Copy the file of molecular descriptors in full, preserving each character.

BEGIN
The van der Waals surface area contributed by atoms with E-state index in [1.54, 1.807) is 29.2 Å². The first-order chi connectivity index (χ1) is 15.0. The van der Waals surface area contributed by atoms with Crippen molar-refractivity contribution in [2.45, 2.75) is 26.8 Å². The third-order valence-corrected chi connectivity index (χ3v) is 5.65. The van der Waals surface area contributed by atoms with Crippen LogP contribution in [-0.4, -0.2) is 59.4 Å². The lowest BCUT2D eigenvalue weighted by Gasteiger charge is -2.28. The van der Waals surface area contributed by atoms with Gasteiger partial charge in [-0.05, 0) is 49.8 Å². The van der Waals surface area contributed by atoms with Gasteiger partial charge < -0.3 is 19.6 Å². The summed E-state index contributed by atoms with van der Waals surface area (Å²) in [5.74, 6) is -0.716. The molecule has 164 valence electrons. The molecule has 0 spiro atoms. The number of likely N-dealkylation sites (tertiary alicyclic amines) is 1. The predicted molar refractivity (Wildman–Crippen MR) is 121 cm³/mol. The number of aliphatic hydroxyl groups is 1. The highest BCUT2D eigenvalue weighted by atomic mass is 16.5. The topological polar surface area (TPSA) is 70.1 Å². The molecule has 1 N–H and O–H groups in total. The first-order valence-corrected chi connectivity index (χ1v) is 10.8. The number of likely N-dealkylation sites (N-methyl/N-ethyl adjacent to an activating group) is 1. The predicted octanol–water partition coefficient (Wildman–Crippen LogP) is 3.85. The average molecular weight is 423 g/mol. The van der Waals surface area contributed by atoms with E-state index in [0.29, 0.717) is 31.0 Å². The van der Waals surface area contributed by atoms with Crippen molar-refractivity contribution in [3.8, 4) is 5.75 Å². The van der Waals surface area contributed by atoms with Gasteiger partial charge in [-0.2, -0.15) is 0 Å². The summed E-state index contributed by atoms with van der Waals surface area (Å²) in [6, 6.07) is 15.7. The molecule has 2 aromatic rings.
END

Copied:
The van der Waals surface area contributed by atoms with E-state index in [1.54, 1.807) is 29.2 Å². The first-order chi connectivity index (χ1) is 15.0. The van der Waals surface area contributed by atoms with Crippen molar-refractivity contribution in [2.45, 2.75) is 26.8 Å². The third-order valence-corrected chi connectivity index (χ3v) is 5.65. The van der Waals surface area contributed by atoms with Crippen LogP contribution in [-0.4, -0.2) is 59.4 Å². The lowest BCUT2D eigenvalue weighted by Gasteiger charge is -2.28. The van der Waals surface area contributed by atoms with Gasteiger partial charge in [-0.05, 0) is 49.8 Å². The van der Waals surface area contributed by atoms with Gasteiger partial charge < -0.3 is 19.6 Å². The summed E-state index contributed by atoms with van der Waals surface area (Å²) in [5.74, 6) is -0.716. The molecule has 164 valence electrons. The molecule has 0 spiro atoms. The number of likely N-dealkylation sites (tertiary alicyclic amines) is 1. The predicted molar refractivity (Wildman–Crippen MR) is 121 cm³/mol. The number of aliphatic hydroxyl groups is 1. The highest BCUT2D eigenvalue weighted by atomic mass is 16.5. The topological polar surface area (TPSA) is 70.1 Å². The molecule has 1 N–H and O–H groups in total. The first-order valence-corrected chi connectivity index (χ1v) is 10.8. The number of likely N-dealkylation sites (N-methyl/N-ethyl adjacent to an activating group) is 1. The predicted octanol–water partition coefficient (Wildman–Crippen LogP) is 3.85. The average molecular weight is 423 g/mol. The van der Waals surface area contributed by atoms with E-state index in [0.29, 0.717) is 31.0 Å². The van der Waals surface area contributed by atoms with Crippen molar-refractivity contribution in [3.8, 4) is 5.75 Å². The van der Waals surface area contributed by atoms with Gasteiger partial charge in [-0.2, -0.15) is 0 Å². The summed E-state index contributed by atoms with van der Waals surface area (Å²) in [6, 6.07) is 15.7. The molecule has 2 aromatic rings.